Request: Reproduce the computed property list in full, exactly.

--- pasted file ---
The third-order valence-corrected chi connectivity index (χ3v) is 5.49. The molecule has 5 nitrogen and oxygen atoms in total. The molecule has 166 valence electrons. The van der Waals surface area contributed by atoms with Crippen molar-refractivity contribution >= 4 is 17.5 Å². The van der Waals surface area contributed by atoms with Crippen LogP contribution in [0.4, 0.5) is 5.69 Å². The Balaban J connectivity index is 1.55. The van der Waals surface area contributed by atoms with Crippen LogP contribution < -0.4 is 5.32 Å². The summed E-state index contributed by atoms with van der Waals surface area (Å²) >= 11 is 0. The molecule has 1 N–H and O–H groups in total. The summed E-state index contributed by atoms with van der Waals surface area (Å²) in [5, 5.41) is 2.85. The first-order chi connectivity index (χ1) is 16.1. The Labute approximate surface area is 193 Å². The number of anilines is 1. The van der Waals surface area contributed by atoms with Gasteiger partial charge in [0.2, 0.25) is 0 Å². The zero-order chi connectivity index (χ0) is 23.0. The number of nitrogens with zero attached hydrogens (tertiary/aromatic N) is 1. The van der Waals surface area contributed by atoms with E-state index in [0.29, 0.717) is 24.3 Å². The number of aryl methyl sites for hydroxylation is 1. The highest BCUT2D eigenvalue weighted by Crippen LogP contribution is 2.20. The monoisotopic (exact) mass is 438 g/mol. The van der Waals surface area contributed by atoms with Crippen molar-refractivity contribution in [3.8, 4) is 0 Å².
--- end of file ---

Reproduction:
The third-order valence-corrected chi connectivity index (χ3v) is 5.49. The molecule has 5 nitrogen and oxygen atoms in total. The molecule has 166 valence electrons. The van der Waals surface area contributed by atoms with Crippen molar-refractivity contribution >= 4 is 17.5 Å². The van der Waals surface area contributed by atoms with Crippen LogP contribution in [0.4, 0.5) is 5.69 Å². The Balaban J connectivity index is 1.55. The van der Waals surface area contributed by atoms with Crippen LogP contribution < -0.4 is 5.32 Å². The summed E-state index contributed by atoms with van der Waals surface area (Å²) >= 11 is 0. The molecule has 1 N–H and O–H groups in total. The summed E-state index contributed by atoms with van der Waals surface area (Å²) in [5, 5.41) is 2.85. The first-order chi connectivity index (χ1) is 16.1. The Labute approximate surface area is 193 Å². The number of anilines is 1. The van der Waals surface area contributed by atoms with Gasteiger partial charge in [0.2, 0.25) is 0 Å². The zero-order chi connectivity index (χ0) is 23.0. The number of nitrogens with zero attached hydrogens (tertiary/aromatic N) is 1. The van der Waals surface area contributed by atoms with E-state index in [0.29, 0.717) is 24.3 Å². The number of aryl methyl sites for hydroxylation is 1. The highest BCUT2D eigenvalue weighted by Crippen LogP contribution is 2.20. The monoisotopic (exact) mass is 438 g/mol. The van der Waals surface area contributed by atoms with Crippen molar-refractivity contribution in [3.8, 4) is 0 Å².